Individual roles and perspectives that may, in principle, be filled by anyone with the right skills

Joint goal


A cooperative situation:  

Agent neutral

A cooperative venture between people is “agent neutral”, in that in principle, each role can be filled by anyone with the right skills.  



Benefits of group living


Look at how fish, such as herring, swim in schools that tighten instantly when a shark or porpoise approaches.  Or how schools turn abruptly in one silvery flash, making it impossible for the predator to target any single fish.  Schooling fish keep very precise individual distances, seek out companions of the same size, and perfectly match their speed and direction, often in a fraction of a second.  Thousands of individuals thus act almost like a single organism.  Or look at how birds, such as starlings, swarm in dense flocks that in an instant evade an approaching hawk.  Biologists talk of “selfish herds”, in which each individual hides among a mass of others for its own security.  The presence of other prey dilutes the risk for each one among them, not unlike the old joke about two men being chased by a bear: There’s no need to run faster than the bear so long as you outrun your pal.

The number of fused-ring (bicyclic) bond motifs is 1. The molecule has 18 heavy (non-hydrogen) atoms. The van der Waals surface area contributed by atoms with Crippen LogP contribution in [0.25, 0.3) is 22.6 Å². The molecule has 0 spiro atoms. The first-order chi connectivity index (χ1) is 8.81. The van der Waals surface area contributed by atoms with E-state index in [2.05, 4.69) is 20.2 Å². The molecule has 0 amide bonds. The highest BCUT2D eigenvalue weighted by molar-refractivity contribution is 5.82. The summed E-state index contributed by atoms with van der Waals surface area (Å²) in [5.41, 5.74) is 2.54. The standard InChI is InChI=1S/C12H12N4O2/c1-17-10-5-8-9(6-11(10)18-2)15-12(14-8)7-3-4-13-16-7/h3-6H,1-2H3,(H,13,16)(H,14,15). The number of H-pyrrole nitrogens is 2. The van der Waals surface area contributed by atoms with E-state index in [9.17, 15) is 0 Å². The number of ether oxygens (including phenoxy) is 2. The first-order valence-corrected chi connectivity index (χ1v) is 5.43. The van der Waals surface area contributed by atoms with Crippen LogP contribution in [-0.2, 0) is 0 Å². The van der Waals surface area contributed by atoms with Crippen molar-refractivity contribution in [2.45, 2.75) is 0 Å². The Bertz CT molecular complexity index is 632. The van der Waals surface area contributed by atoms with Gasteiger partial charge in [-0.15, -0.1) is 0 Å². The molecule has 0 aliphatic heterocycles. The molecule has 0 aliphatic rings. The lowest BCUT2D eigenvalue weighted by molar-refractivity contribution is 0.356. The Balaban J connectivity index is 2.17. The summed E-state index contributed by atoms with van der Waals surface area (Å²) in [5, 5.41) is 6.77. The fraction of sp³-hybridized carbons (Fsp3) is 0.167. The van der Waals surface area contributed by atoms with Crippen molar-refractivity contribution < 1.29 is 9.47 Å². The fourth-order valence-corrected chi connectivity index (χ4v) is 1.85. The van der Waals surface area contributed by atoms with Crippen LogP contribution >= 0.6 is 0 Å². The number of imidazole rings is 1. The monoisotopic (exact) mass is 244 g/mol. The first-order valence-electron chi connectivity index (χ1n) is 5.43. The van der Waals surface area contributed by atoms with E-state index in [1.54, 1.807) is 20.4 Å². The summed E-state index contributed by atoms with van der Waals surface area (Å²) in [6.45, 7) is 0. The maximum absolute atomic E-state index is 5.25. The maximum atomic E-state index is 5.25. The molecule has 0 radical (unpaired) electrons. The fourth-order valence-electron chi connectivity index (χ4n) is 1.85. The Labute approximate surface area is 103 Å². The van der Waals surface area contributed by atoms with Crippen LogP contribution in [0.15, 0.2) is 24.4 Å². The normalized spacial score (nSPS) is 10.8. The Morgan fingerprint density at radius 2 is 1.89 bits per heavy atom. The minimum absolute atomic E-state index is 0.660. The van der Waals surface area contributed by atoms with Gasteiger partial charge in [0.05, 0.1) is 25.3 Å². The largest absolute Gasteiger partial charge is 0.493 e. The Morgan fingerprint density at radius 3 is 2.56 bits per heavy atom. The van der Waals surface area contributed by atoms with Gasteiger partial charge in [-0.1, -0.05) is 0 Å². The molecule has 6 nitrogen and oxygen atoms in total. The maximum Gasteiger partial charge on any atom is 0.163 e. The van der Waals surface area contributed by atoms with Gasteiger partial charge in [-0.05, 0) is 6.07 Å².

Even bitter rivals seek companionship at times of danger.  Birds that in the breeding season fight one another to death over territory may end up in the same flock during migration.  I know this tendency first-hand from my fish, each time I redo one of my large tropical aquariums.  Many fish, such as cichlids, are quite territorial, displaying with spread fins and chasing one another to keep their corner free of intruders.  I clean my tanks out every couple of years, during which time I keep the fish in a barrel.  After a few days they are released back into the tank, which by then looks quite different from before.  I am always amused at how they suddenly seek out the company of their own kind.  Like best buddies , the biggest fighters now swim side by side, exploring their new environment together.  Until, of course, they start to feel confident again, and claim a piece of real estate.  

Security is the first and foremost reason for social life.  ... all animals that either rely on one another for the hunt, such as members of the dog family, or are prey themselves, such as wildebeests, have a need to coordinate movements.  They tend to follow leaders and conform to the majority.  When our ancestors left the forest and entered an open, dangerous environment, they became prey and evolved a herd instinct that beats that of many animals.  

Frans de Waal – “The Age of Empathy”



Division of labour

Division of labour is an effective strategy for increasing the overall productivity and well being of an interdependent community.  If we look at a hunter gatherer community, the hunters can hunt, the gatherers can gather, and at the end of the day, all can have both meat and vegetables.  




Humans are probably, by far, the most tolerant species of primates, towards each other.